So you think you don’t know how to have fun?
Is that really true?
Or could it be that you regard the fun that others appear to be having, with their grinning faces and the obvious joy that cram their social media profiles, as somehow more valid than your own?
The first thing to acknowledge about having fun is its 100% subjective nature.
The dictionary definition for ‘fun’ is “an activity or situation you think is pleasant and enjoyable and it causes you to feel happy.”
Note the use of the pronoun ‘you’ in this definition; that’s where the subjectivity comes in – it’s all about you and no one else.
What makes you happy may be the complete opposite of what brings a smile to someone else’s face, but that doesn’t mean it’s not pleasurable.
Fact: there’s a guy in Australia who’s been collecting his belly button fluff since 1984.
Now this activity may not be your idea of ‘fun,’ but it clearly brings him joy. Good for him.
If you find yourself looking at others and feeling that the fun factor they’re experiencing is missing from your life, then just stop right there.
What’s happening is that you’re interpreting all the things that others find enjoyable as the only legitimate forms of fun.
There is, as the saying goes, more than one way to skin a cat.
When you ask yourself what it is that other people are doing that is so much ‘fun,’ you’re probably thinking of them going to a baseball game or any other sporting event, partying with their friends, or catching their favorite band at a concert.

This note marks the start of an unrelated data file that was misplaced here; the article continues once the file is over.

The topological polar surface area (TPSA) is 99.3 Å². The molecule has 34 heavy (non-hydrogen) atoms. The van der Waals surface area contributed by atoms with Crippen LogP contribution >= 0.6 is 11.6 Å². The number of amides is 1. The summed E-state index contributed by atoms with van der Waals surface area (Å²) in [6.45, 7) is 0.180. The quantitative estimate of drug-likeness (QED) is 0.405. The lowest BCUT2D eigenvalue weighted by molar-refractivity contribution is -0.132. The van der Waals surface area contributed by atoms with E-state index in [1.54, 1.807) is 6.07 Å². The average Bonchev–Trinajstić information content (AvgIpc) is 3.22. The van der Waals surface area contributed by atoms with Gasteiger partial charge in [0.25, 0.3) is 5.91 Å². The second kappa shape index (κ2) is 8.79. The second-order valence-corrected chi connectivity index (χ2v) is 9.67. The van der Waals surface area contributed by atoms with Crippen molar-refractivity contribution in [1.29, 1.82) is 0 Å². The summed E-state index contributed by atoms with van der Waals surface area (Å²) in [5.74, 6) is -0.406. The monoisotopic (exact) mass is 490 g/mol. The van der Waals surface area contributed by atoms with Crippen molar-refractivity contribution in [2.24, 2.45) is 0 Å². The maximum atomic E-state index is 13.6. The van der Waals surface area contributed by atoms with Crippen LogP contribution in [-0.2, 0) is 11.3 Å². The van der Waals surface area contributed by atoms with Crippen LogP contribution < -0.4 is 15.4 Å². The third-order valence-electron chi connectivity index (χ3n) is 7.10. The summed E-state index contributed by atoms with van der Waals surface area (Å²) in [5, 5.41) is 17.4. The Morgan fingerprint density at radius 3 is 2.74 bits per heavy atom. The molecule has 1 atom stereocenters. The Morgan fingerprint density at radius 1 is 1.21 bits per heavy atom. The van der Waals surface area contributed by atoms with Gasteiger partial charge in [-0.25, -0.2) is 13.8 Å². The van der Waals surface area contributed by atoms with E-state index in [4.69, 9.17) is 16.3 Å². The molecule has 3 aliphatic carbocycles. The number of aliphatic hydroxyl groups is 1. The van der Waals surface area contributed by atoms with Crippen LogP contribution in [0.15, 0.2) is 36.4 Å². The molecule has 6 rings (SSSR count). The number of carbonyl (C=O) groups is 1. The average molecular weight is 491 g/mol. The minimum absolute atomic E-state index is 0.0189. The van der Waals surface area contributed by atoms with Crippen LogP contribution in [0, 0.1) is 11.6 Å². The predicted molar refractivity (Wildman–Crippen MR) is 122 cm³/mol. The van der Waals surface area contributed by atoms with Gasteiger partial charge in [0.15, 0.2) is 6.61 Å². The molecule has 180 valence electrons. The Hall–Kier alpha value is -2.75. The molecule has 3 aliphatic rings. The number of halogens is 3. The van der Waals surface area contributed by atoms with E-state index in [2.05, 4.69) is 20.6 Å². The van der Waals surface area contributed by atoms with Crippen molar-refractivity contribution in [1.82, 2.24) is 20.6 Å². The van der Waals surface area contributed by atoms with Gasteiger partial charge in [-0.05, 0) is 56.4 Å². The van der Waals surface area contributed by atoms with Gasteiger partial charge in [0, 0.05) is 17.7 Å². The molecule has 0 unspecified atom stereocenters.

Pretty much anything that involves social interaction, a fair bit of noise, and maybe a bit of adrenaline thrown in for good measure.
But maybe you’re less of a social butterfly and more of a lone wolf, and such things wouldn’t bring you joy, even if you did have the opportunity to get stuck in?
Which brings us to our first big piece of advice…
Beware of comparisons.
Stop comparing yourself with others. Right now. That way danger lies.
Sadly, though, the tendency to compare ourselves with others has been a human failing since the dawn of time.
And the trouble is, today’s plethora of social media, allowing us to feast our eyes on all the ‘fun’ being had by our friends and the celebs we follow, has taken this deeply negative habit to the next level.
Everyone seems to be having a whole lot more fun than we are!
Remember, though, they’re only putting stuff out there which makes them look good, so plenty of shots of them ‘having fun’ are part of the package.